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NY Court: Medical Examiners Don't Have To Return All Organs

ALBANY, N.Y. (CBSNewYork/AP) -- New York's highest court has ruled that medical examiners don't have to return to families all organs from autopsied bodies or even tell them parts are missing.

The case involves a Staten Island couple who buried their 17-year-old son after a 2005 car crash, not knowing his brain had been removed.

Two months after the funeral, Jesse Shipley's sister's high school class saw his brain in a labeled jar during a morgue field trip.

NY Court: Medical Examiners Don't Have To Return All Organs

The Shipleys got it back and had a second funeral.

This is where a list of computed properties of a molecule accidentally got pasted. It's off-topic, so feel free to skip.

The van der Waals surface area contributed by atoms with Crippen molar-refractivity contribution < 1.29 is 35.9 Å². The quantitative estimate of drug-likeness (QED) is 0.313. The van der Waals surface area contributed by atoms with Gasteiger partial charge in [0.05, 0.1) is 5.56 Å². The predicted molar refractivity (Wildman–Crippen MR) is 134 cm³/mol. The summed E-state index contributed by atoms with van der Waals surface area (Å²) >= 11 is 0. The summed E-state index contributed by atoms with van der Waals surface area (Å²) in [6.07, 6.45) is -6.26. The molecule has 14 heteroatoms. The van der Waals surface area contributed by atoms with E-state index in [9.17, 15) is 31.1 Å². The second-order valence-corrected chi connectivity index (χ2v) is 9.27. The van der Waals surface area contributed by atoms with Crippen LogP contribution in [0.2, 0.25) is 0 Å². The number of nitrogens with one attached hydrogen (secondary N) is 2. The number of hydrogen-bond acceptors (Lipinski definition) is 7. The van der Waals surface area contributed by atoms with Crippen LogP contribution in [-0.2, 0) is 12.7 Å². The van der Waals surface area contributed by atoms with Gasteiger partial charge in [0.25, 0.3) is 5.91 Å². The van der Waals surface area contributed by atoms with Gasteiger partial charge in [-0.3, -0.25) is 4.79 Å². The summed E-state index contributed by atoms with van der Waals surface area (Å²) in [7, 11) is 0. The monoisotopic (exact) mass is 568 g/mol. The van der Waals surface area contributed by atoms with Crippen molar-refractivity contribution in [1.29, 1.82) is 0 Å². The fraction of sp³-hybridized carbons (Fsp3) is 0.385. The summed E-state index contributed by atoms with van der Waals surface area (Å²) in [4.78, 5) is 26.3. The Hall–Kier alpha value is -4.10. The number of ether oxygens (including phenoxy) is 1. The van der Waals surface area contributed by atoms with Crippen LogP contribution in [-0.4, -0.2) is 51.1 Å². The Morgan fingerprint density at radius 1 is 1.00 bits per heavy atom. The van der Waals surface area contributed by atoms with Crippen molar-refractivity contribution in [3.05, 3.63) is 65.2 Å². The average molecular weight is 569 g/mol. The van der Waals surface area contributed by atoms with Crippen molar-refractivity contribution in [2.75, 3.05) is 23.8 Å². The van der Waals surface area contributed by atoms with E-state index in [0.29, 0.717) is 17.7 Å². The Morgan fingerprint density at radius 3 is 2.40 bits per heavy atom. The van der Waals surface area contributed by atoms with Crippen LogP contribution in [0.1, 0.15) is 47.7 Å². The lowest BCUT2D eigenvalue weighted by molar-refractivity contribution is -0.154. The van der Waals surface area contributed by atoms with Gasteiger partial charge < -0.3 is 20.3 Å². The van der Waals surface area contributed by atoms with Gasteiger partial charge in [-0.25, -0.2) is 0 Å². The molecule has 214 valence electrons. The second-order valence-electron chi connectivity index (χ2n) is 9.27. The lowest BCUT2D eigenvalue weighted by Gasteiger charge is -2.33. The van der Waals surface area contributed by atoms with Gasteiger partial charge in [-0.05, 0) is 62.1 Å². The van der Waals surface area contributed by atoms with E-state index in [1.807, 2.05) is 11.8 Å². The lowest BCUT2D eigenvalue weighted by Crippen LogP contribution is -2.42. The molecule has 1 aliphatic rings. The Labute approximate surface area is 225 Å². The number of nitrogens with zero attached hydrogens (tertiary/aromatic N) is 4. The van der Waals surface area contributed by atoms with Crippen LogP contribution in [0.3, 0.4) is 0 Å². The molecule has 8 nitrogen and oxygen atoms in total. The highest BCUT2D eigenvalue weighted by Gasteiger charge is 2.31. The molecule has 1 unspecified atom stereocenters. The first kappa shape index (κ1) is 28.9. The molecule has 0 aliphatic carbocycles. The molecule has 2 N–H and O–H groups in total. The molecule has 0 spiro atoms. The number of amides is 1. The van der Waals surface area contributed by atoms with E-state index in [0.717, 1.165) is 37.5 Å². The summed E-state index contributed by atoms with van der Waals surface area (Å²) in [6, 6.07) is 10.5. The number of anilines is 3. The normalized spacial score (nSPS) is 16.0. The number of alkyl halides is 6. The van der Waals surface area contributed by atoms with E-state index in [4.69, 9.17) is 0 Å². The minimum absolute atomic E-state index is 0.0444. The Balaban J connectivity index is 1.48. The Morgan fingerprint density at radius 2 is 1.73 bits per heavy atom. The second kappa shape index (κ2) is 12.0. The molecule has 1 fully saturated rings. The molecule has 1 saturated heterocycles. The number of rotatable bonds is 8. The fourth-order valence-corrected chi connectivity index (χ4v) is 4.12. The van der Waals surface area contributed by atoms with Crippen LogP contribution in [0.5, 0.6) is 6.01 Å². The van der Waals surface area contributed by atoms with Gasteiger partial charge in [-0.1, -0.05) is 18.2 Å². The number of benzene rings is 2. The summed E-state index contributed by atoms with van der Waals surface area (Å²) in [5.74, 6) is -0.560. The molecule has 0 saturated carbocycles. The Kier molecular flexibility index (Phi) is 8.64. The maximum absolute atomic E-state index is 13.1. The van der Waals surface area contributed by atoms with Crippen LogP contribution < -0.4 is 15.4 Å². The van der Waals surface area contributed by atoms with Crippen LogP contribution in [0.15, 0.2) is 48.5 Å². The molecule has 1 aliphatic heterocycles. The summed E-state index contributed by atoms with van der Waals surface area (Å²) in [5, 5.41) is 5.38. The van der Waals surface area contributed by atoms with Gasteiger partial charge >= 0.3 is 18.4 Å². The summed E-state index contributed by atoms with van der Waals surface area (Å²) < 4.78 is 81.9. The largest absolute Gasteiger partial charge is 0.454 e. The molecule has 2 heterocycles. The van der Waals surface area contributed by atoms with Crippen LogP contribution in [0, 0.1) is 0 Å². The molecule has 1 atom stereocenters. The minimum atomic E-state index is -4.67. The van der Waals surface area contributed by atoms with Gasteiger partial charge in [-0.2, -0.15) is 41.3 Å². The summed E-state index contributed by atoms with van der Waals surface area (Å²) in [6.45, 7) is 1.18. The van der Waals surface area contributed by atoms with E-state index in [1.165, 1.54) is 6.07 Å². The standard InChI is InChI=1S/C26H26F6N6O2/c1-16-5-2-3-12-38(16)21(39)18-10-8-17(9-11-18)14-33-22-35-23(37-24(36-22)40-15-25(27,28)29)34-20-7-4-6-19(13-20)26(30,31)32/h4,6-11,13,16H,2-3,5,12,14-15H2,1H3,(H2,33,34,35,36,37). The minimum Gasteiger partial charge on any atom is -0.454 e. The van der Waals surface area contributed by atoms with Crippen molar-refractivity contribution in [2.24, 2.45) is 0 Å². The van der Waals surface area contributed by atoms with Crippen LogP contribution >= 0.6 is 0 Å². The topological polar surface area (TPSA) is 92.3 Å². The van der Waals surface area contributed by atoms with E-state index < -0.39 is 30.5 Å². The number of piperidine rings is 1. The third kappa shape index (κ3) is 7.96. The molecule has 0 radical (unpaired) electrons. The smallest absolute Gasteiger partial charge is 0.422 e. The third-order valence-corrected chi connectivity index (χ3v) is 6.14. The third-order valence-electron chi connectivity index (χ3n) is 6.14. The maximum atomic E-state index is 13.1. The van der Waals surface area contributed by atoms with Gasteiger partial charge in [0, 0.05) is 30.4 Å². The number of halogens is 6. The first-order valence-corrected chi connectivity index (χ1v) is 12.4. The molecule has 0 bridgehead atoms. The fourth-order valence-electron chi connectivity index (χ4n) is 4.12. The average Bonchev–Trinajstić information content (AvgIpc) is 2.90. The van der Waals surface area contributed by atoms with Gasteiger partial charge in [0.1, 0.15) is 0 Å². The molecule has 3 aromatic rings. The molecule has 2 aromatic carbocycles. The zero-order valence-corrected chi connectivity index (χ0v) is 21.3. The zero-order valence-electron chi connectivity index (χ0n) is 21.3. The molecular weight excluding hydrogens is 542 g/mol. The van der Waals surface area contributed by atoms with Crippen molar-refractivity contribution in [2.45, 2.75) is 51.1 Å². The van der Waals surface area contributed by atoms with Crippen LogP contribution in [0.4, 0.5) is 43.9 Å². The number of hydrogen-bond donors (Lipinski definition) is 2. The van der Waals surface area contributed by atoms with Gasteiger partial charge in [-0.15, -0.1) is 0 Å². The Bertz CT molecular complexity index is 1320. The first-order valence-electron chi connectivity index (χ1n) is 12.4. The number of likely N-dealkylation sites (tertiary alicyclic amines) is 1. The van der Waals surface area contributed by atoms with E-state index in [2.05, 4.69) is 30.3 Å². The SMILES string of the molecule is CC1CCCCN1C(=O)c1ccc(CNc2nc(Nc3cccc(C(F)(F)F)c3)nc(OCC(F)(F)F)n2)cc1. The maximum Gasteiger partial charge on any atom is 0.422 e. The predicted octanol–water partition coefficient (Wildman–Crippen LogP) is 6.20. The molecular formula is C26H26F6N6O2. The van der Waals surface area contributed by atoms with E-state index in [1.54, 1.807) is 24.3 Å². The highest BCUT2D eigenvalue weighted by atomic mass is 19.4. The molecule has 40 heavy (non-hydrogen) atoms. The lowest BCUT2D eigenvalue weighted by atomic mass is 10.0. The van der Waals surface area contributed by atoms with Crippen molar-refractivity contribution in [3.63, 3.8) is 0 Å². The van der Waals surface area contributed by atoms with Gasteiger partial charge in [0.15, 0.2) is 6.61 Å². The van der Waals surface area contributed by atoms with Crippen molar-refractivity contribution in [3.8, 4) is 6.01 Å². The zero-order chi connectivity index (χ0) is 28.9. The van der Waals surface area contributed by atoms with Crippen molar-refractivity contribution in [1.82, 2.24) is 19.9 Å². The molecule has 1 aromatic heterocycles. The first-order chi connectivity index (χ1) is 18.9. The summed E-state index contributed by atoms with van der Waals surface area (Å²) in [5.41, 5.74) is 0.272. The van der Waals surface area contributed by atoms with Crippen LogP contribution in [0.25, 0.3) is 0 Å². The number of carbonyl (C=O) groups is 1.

A jury awarded them $1 million for emotional distress, reduced to $600,000 by a midlevel court.

The Court of Appeals said Wednesday that medical examiners have discretion to tell families organs have been kept and have no liability for not doing it.

"They feel that now they're suffering another violation at the hands of the court, and regrettably, I can't say that they're wrong," Marvin Ben-Aron, the Shipley family's lawyer, told WCBS 880's Alex Silverman.

City lawyers said as the case wound its way through the courts, the medical examiner started notifying families. Most, they said, have not wanted the body parts back, and many wish they had never been asked.

(TM and © Copyright 2015 CBS Radio Inc. and its relevant subsidiaries. CBS RADIO and EYE Logo TM and Copyright 2015 CBS Broadcasting Inc. Used under license. All Rights Reserved. This material may not be published, broadcast, rewritten, or redistributed. The Associated Press contributed to this report.)

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